By: Terry R. Yochum, DC, DACBR, Fellow, ACCR and Michael S. Barry, DC, DACBR
This adult female patient fell on a hyperextended elbow and wrist while jogging. There is considerable restriction in range of motion of the elbow with localized elbow pain. What do you see?
There is a vertical fracture line extending through the articular surface of the radial head with minimal offset of the articular contour. Observe the slight lateral displacement and offset of the cortex of the lateral edge of the metaphysis of the radius.
Fractures of the radial neck and head are the most common fractures of the adult elbow, accounting for approximately 50% of all injuries to this region. In children and adolescents, the incidence is significantly lower, with a frequency of approximately 15%. The majority of proximal radius fractures are due to a fall on an outstretched hand, transmitting a longitudinal axis of force to create impaction of the radial head into the capitellum. An incomplete fracture of the radial head which extends from the center of the articular surface for approximately 10 mm, is called a “chisel” fracture. In the presence of a positive fat-pad sign if a fracture is not identified, specific radial head views may demonstrate a fracture of the radial head.
Radial head fracture. The fracture line may be subtle and easily overlooked, so the observer must search for the various signs that indicate an occult fracture:
- Fracture line. A radiolucent line is seen usually oriented vertically and penetrating the articular cortex toward the lateral side of the head.
- Cortical disruption. At the fracture site, the cortex will be broken.
- Cortical deformity. At the fracture site, a sharp step-off or angulation is common, due to fragmental displacement. Depression of the fracture fragment may produce a “double cortical” sign, which is seen as a linear opacity paralleling the normal articular cortex of the radial head.
- Altered supinator fat line. On a normal lateral film, a linear radiolucent line representing the outer fascial plane of the supinator muscle, 1 cm above the anterior radial surface, will be observed. In fractures of the radial head or neck the fat line may be obliterated, blurred, or ventrally displaced by more than 1-2 cm.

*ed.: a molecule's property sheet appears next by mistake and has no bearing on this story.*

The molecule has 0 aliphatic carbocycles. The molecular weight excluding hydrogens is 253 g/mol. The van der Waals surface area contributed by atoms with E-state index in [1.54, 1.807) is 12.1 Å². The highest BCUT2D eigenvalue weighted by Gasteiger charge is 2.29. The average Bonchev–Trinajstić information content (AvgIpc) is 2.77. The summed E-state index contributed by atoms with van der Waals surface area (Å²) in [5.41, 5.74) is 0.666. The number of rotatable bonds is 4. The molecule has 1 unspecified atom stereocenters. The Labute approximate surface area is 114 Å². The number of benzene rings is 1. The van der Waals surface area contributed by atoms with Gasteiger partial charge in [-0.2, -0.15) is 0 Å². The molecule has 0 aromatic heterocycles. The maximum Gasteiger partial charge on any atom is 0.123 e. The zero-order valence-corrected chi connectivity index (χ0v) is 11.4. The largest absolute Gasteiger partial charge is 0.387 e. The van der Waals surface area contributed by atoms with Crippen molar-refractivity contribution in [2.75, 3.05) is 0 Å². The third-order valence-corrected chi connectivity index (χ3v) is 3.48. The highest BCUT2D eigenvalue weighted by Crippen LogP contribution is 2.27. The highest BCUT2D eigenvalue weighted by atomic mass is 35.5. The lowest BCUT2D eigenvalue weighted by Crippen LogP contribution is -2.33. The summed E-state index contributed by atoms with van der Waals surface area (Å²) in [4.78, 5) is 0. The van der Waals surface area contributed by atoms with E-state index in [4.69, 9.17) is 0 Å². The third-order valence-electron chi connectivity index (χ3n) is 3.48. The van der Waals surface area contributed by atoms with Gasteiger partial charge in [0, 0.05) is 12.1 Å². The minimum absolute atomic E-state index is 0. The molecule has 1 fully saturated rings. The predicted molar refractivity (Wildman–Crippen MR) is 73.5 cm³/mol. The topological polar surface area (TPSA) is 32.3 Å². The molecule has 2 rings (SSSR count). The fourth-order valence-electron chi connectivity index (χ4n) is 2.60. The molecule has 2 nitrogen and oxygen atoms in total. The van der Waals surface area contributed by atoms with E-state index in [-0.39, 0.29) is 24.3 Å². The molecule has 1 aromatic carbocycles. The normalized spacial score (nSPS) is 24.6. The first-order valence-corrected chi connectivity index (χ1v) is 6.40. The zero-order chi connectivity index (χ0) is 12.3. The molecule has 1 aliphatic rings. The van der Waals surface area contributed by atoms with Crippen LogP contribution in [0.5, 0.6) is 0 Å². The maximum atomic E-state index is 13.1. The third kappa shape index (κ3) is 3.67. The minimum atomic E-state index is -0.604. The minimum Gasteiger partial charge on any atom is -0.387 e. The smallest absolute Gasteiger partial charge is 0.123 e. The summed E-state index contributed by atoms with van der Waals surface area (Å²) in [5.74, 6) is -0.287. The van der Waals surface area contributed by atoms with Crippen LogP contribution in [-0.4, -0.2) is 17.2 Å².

- Fat-pad sign. A useful sign of an intra-articular fracture of the elbow is the clear depiction of displaced humeral capsular fat-pads. In the normal elbow a layer of fat (“fat-pad”) lies between the synovial and fibrous layers of both the anterior and posterior joint capsule. In the lateral projection of the normal elbow the anterior fat-pad is seen as an obliquely oriented radiolucency. When acute intracapsular swelling is present from any origin (hemorrhagic, inflammatory, or traumatic), the anterior fat-pad is elevated to be oriented horizontally, while the posterior fat-pad will now be visible (“fat-pad” sign). In joint distentions the elevated fat-pads, especially anteriorly, may be obliterated due to hemorrhage or edema; therefore, the posterior fat-pad, when visible, is the most reliable sign of intraarticular effusion. In children and adolescents, 90% of posterior fat-pad signs will have an associated fracture. In adults the sign is less frequently seen, and its absence does not exclude the presence of a fracture.
Radial neck fracture. The most common fracture is an impaction at the junction of the head and neck. The only sign may be a sharpened angle on the anterior surface, best described on the lateral projection. Complete fractures will be readily seen as a transverse lucent line with varying degrees of displacement. A comminuted fracture of the radial head in combination with dislocation of the distal radioulnar joint is called an Essex-Lopresti fracture.
- Yochum TR, Rowe LJ. Essentials of Skeletal Radiology, 2nd ed. Baltimore, MD: Williams & Wilkins, 1996.
About the Authors
Dr. Terry R. Yochum is a second generation Chiropractor and a cum laude graduate of the National College of Chiropractic, where he subsequently completed his radiology specialty. He is a Diplomate of the American Chiropractic Board of Radiology and served as its vice-president and president for seven years (1983-1990).
Dr. Michael S. Barry is a 1988 cum laude graduate of Palmer College of Chiropractic. He completed a three-year radiology residency at Logan College of Chiropractic following two years of clinical practice in Las Vegas, Nevada. He received his diplomate in radiology from the American Chiropractic Board of Radiology in 1992.